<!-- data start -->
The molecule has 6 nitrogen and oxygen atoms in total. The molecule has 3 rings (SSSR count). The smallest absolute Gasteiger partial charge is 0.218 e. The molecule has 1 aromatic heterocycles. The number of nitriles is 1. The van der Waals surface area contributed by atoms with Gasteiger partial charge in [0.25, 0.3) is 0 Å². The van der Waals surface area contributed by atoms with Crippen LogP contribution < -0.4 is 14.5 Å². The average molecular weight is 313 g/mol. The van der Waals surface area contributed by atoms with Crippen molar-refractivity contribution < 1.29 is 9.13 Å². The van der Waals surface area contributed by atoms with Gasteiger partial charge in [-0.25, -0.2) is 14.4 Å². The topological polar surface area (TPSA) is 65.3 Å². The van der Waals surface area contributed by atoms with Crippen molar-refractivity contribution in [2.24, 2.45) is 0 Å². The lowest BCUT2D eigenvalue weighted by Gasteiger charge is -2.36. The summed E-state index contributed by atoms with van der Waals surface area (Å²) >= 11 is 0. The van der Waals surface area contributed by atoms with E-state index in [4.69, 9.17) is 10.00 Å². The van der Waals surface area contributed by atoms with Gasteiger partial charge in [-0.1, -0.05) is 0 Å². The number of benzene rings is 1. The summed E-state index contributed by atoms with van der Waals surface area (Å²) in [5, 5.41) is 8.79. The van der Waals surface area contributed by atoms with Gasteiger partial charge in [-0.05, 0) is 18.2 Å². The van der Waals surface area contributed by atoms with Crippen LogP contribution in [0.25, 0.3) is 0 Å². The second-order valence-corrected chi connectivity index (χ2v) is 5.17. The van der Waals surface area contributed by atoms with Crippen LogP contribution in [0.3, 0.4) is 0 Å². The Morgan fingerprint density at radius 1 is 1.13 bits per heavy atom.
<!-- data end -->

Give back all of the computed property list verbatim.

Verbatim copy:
The molecule has 6 nitrogen and oxygen atoms in total. The molecule has 3 rings (SSSR count). The smallest absolute Gasteiger partial charge is 0.218 e. The molecule has 1 aromatic heterocycles. The number of nitriles is 1. The van der Waals surface area contributed by atoms with Gasteiger partial charge in [0.25, 0.3) is 0 Å². The van der Waals surface area contributed by atoms with Crippen LogP contribution < -0.4 is 14.5 Å². The average molecular weight is 313 g/mol. The van der Waals surface area contributed by atoms with Crippen molar-refractivity contribution < 1.29 is 9.13 Å². The van der Waals surface area contributed by atoms with Gasteiger partial charge in [-0.25, -0.2) is 14.4 Å². The topological polar surface area (TPSA) is 65.3 Å². The van der Waals surface area contributed by atoms with Crippen molar-refractivity contribution in [2.24, 2.45) is 0 Å². The lowest BCUT2D eigenvalue weighted by Gasteiger charge is -2.36. The summed E-state index contributed by atoms with van der Waals surface area (Å²) >= 11 is 0. The van der Waals surface area contributed by atoms with E-state index in [4.69, 9.17) is 10.00 Å². The van der Waals surface area contributed by atoms with Gasteiger partial charge in [-0.1, -0.05) is 0 Å². The number of benzene rings is 1. The summed E-state index contributed by atoms with van der Waals surface area (Å²) in [5, 5.41) is 8.79. The van der Waals surface area contributed by atoms with Gasteiger partial charge in [-0.05, 0) is 18.2 Å². The van der Waals surface area contributed by atoms with Crippen LogP contribution in [0.25, 0.3) is 0 Å². The second-order valence-corrected chi connectivity index (χ2v) is 5.17. The van der Waals surface area contributed by atoms with Crippen LogP contribution in [0.3, 0.4) is 0 Å². The Morgan fingerprint density at radius 1 is 1.13 bits per heavy atom.